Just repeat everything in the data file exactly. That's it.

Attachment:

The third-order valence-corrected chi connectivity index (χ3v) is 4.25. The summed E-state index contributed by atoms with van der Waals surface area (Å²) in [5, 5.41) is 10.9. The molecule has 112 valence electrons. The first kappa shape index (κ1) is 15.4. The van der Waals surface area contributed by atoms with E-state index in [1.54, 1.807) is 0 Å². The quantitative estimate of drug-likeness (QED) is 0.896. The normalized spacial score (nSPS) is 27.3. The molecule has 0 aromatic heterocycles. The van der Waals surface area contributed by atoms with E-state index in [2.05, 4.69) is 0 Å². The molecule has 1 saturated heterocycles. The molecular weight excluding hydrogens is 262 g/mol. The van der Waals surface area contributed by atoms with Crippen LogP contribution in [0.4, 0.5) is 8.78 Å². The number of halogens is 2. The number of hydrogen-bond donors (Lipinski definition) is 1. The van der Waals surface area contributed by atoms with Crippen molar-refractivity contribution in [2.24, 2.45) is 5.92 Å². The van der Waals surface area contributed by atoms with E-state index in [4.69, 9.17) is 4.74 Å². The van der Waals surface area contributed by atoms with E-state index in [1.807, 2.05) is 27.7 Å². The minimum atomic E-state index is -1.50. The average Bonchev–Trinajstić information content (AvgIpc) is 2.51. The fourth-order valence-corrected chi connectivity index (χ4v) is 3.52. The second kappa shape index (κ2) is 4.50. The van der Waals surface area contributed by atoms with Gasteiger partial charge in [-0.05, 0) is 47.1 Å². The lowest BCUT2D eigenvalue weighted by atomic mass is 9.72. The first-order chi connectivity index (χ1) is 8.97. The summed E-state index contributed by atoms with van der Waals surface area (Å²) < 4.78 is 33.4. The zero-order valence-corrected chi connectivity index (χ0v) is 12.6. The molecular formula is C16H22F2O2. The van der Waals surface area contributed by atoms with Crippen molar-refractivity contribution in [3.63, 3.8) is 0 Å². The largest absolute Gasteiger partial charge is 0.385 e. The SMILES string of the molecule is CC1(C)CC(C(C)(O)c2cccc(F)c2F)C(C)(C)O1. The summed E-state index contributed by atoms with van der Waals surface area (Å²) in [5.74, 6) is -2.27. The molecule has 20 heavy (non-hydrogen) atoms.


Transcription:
The third-order valence-corrected chi connectivity index (χ3v) is 4.25. The summed E-state index contributed by atoms with van der Waals surface area (Å²) in [5, 5.41) is 10.9. The molecule has 112 valence electrons. The first kappa shape index (κ1) is 15.4. The van der Waals surface area contributed by atoms with E-state index in [1.54, 1.807) is 0 Å². The quantitative estimate of drug-likeness (QED) is 0.896. The normalized spacial score (nSPS) is 27.3. The molecule has 0 aromatic heterocycles. The van der Waals surface area contributed by atoms with E-state index in [2.05, 4.69) is 0 Å². The molecule has 1 saturated heterocycles. The molecular weight excluding hydrogens is 262 g/mol. The van der Waals surface area contributed by atoms with Crippen LogP contribution in [0.4, 0.5) is 8.78 Å². The number of halogens is 2. The number of hydrogen-bond donors (Lipinski definition) is 1. The van der Waals surface area contributed by atoms with Crippen molar-refractivity contribution in [2.24, 2.45) is 5.92 Å². The van der Waals surface area contributed by atoms with E-state index in [4.69, 9.17) is 4.74 Å². The van der Waals surface area contributed by atoms with E-state index in [1.807, 2.05) is 27.7 Å². The minimum atomic E-state index is -1.50. The average Bonchev–Trinajstić information content (AvgIpc) is 2.51. The fourth-order valence-corrected chi connectivity index (χ4v) is 3.52. The second kappa shape index (κ2) is 4.50. The van der Waals surface area contributed by atoms with Gasteiger partial charge in [-0.05, 0) is 47.1 Å². The lowest BCUT2D eigenvalue weighted by atomic mass is 9.72. The first-order chi connectivity index (χ1) is 8.97. The summed E-state index contributed by atoms with van der Waals surface area (Å²) < 4.78 is 33.4. The zero-order valence-corrected chi connectivity index (χ0v) is 12.6. The molecular formula is C16H22F2O2. The van der Waals surface area contributed by atoms with Crippen molar-refractivity contribution in [3.63, 3.8) is 0 Å². The largest absolute Gasteiger partial charge is 0.385 e. The SMILES string of the molecule is CC1(C)CC(C(C)(O)c2cccc(F)c2F)C(C)(C)O1. The summed E-state index contributed by atoms with van der Waals surface area (Å²) in [5.74, 6) is -2.27. The molecule has 20 heavy (non-hydrogen) atoms.